Like it or not, we’re fighting a germ war, and always have been. Now though, clients, public and service providers are more aware of the risks, and we have better weapons at our disposal. Ashley White, Commercial and Safety Manager of cleaning and FM services specialist Nviro, demystifies fogging as a sanitisation technique.
Fogging the Germ War
Chemical or bio-fogging has been around a long time as a way of sanitising interior spaces in buildings. But what once was a highly specialised (and costly) cleaning technique for clean rooms, hospitals and the food processing sector is now seeping into the mainstream.
There are various factors spreading its appeal. As in other areas of cleaning, the progress made in developing new chemical treatments has been remarkable. Historically, various chemicals including formaldehyde, phenol-based agents and compounds of ammonium have been used in fogging. Many had not been properly tested for potential effects on human health, some were toxic and others even damaged materials they came into contact with.
Advances in biocidal technology have bypassed these problems so that bio-fogging is now known to be both safe and effective. In practical terms, not only is it now far more straightforward to carry out fogging, we can demonstrate how effective it is through simple before and after tests, using ATP monitors (see below).
The other big factor is the growing demand for infection control and enhanced cleaning services. As a society we are now all too aware of the risks posed by the winter Norovirus vomiting bug, MRSA infections in hospitals, and less regular but potentially lethal swine and bird flu pandemics. At times of heightened risk, hand sanitisers moved from hospital entrances into corporate offices, and are now increasingly commonplace.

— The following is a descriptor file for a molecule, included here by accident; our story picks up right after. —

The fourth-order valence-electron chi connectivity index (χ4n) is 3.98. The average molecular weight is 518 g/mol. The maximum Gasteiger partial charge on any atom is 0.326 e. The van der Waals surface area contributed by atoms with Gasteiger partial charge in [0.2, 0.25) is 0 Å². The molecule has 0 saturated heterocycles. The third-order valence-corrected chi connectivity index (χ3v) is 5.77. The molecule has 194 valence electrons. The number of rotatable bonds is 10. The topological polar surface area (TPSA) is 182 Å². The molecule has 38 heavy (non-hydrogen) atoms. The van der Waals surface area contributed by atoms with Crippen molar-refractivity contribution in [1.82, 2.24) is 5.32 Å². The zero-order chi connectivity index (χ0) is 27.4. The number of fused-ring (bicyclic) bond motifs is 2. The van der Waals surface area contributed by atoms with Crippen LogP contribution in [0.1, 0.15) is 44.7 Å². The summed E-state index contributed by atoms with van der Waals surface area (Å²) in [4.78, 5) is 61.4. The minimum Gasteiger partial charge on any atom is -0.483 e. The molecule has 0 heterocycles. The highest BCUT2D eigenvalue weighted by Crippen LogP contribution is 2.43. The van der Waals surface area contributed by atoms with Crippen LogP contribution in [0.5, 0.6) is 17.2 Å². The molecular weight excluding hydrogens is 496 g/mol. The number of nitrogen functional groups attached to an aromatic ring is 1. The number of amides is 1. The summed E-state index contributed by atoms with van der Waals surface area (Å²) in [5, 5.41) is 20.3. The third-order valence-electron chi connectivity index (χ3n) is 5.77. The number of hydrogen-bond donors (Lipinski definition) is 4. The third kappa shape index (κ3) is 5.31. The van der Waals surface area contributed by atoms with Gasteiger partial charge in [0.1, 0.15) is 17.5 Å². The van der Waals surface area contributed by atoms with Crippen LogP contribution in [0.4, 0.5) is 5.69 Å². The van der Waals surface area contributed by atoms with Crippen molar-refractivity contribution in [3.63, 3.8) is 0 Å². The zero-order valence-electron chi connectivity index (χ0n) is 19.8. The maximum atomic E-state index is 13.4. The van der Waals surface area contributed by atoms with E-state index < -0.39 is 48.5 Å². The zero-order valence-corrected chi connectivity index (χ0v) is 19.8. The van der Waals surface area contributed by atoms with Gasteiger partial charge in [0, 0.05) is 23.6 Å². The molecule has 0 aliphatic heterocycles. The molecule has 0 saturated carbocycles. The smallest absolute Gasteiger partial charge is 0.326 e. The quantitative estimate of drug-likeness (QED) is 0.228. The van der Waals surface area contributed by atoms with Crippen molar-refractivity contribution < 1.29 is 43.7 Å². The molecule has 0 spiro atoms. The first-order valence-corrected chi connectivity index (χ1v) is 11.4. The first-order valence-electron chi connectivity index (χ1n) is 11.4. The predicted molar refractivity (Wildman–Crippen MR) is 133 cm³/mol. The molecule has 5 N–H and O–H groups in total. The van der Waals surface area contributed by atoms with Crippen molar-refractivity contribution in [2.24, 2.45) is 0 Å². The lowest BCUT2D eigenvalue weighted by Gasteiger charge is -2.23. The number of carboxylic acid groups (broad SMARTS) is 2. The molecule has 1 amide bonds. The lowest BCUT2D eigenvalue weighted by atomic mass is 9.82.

Managing these risks falls increasingly on the facilities manager, in particular where they serve large employers. They understand the impact on their business of high levels of sickness, which runs to hundreds of millions of pounds each year in the UK. The employee well-being agenda has focused further attention on how the workplace is serviced, and on the importance of cleaning, indoor air quality and hygiene.
From schools and universities to ferry terminals, premises managers are responding to these higher expectations and their organisations’ duty of care to staff, students, passengers and everyone using their facilities.
As well as the threat of disruption to any organisation and financial loss to business, there is the risk of reputational damage too, especially if the response to an outbreak is slow or ineffectual.
In parallel to these developments, the more enlightened FM and cleaning service providers are expanding and enhancing their capabilities to support FMs and their goals, including more healthy workplaces.